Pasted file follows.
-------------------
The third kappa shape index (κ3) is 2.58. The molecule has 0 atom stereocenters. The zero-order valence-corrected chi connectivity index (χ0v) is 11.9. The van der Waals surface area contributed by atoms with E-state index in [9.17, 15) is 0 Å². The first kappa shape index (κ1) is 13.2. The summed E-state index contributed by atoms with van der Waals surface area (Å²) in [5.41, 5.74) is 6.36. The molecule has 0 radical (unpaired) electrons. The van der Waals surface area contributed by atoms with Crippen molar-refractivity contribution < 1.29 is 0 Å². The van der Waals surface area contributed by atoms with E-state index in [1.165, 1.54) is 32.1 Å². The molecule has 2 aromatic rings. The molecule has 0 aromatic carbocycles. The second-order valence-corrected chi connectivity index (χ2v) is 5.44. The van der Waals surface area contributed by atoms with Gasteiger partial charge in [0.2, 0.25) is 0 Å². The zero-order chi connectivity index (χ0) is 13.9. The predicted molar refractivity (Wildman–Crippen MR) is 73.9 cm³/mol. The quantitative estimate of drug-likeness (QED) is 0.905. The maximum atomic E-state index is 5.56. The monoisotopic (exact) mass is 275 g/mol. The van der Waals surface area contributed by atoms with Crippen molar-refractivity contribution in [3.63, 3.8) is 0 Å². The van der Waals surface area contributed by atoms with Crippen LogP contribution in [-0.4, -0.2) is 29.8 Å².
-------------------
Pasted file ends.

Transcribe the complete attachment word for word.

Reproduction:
The third kappa shape index (κ3) is 2.58. The molecule has 0 atom stereocenters. The zero-order valence-corrected chi connectivity index (χ0v) is 11.9. The van der Waals surface area contributed by atoms with E-state index in [9.17, 15) is 0 Å². The first kappa shape index (κ1) is 13.2. The summed E-state index contributed by atoms with van der Waals surface area (Å²) in [5.41, 5.74) is 6.36. The molecule has 0 radical (unpaired) electrons. The van der Waals surface area contributed by atoms with Crippen molar-refractivity contribution < 1.29 is 0 Å². The van der Waals surface area contributed by atoms with E-state index in [1.165, 1.54) is 32.1 Å². The molecule has 2 aromatic rings. The molecule has 0 aromatic carbocycles. The second-order valence-corrected chi connectivity index (χ2v) is 5.44. The van der Waals surface area contributed by atoms with Gasteiger partial charge in [0.2, 0.25) is 0 Å². The zero-order chi connectivity index (χ0) is 13.9. The predicted molar refractivity (Wildman–Crippen MR) is 73.9 cm³/mol. The quantitative estimate of drug-likeness (QED) is 0.905. The maximum atomic E-state index is 5.56. The monoisotopic (exact) mass is 275 g/mol. The van der Waals surface area contributed by atoms with Crippen molar-refractivity contribution in [3.63, 3.8) is 0 Å². The van der Waals surface area contributed by atoms with Crippen LogP contribution in [-0.4, -0.2) is 29.8 Å².